1. There is disruption across the board in conducting semester and entrance examinations
The ongoing COVID-19-induced disruption has spared no examination or academic schedule. The impact of the disruption has been felt across the board. 90% of our survey participants from India and across 17 countries have reported disruption in their semester and entrance examinations, which underlines the global nature of the challenge faced by the education industry. Over 54% of them have reported disruption in both semester and entrance exams. Also, 33% of participants have indicated an impact on their semester exams’ schedule.
2. Center-based entrance exams are still overwhelming favorites
Center-based exams continue to be mainstream and the first choice of academicians, which can be attributed to the significant disruption in the established schedules to conduct entrance examinations.
Center-based traditional exams require students to appear at the examination center, which has not been possible after governments mandated lockdown factoring in the safety of their citizens. About 58% of our survey participants have either been conducting computer-based entrance examinations at physically invigilated centers or employing the OMR-sheet format by using pen and paper at a physically invigilated center.
3. Center-based semester examinations are still preferred
Semester examinations are usually conducted at a smaller scale and involve fewer students than entrance examinations. However, this seems to be the only difference for industry constituents who, much like entrance exams, prefer to conduct center-based semester examinations.
38% of participants in our survey have suggested employing traditional means to conduct them. While the percentages are somewhat lower than those of the entrance examinations, these are serious figures factoring in the number of students being impacted by the disruption.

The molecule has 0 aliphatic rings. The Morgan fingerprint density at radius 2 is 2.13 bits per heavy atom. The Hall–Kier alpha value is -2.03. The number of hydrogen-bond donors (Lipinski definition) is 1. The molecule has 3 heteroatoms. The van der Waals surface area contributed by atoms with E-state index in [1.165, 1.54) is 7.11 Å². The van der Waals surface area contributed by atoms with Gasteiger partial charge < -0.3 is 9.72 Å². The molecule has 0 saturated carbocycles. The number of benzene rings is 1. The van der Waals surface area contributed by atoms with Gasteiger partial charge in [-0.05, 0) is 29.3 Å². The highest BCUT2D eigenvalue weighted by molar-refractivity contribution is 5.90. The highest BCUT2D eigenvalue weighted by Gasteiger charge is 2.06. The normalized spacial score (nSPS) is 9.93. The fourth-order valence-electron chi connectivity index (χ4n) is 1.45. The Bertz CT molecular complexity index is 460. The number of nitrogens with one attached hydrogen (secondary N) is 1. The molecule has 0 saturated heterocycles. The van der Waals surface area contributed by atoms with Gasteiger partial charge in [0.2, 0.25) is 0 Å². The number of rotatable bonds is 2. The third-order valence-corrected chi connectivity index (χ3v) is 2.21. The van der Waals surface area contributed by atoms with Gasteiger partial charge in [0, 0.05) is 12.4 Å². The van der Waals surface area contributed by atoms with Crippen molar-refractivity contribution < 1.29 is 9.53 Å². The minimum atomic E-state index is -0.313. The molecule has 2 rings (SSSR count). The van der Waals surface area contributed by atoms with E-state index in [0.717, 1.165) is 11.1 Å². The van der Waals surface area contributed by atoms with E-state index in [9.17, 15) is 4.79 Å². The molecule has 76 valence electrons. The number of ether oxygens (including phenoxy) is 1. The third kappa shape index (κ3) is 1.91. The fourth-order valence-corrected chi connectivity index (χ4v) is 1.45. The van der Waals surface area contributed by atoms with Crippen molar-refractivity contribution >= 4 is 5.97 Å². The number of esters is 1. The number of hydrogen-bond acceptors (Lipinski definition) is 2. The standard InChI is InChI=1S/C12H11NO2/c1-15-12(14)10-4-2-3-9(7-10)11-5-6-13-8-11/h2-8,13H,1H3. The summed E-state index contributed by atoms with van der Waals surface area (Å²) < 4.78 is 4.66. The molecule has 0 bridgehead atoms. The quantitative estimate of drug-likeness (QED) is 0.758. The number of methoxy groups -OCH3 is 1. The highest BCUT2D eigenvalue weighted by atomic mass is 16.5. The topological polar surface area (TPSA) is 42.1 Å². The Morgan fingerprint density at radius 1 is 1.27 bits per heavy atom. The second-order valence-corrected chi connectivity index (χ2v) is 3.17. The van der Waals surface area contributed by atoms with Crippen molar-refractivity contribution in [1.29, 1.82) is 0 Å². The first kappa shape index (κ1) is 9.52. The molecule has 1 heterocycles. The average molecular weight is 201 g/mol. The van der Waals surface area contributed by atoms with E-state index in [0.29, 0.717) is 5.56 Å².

4. Universities and colleges intend to continue with their semester and entrance exams despite the disruption
While the education industry has been ill-prepared to deal with any unforeseen disruptions, such as the ongoing COVID-19 crisis, it must equally be commended for exhibiting tremendous resilience in a short span. More than 82% of our survey participants have reported that they have either already shifted their examination processes online, or are making the much-desired transition. Only close to 18 percent of participants prefer to wait for a new set of guidelines before making an informed decision.
There seems to be an understanding that the ongoing disruption may continue to fester for a longer duration than previously assumed. Therefore, keeping up with academic schedules appears to be a necessity and not a choice.
5. Most educational institutions have either shifted or are planning to shift to online modes of exams in the immediate future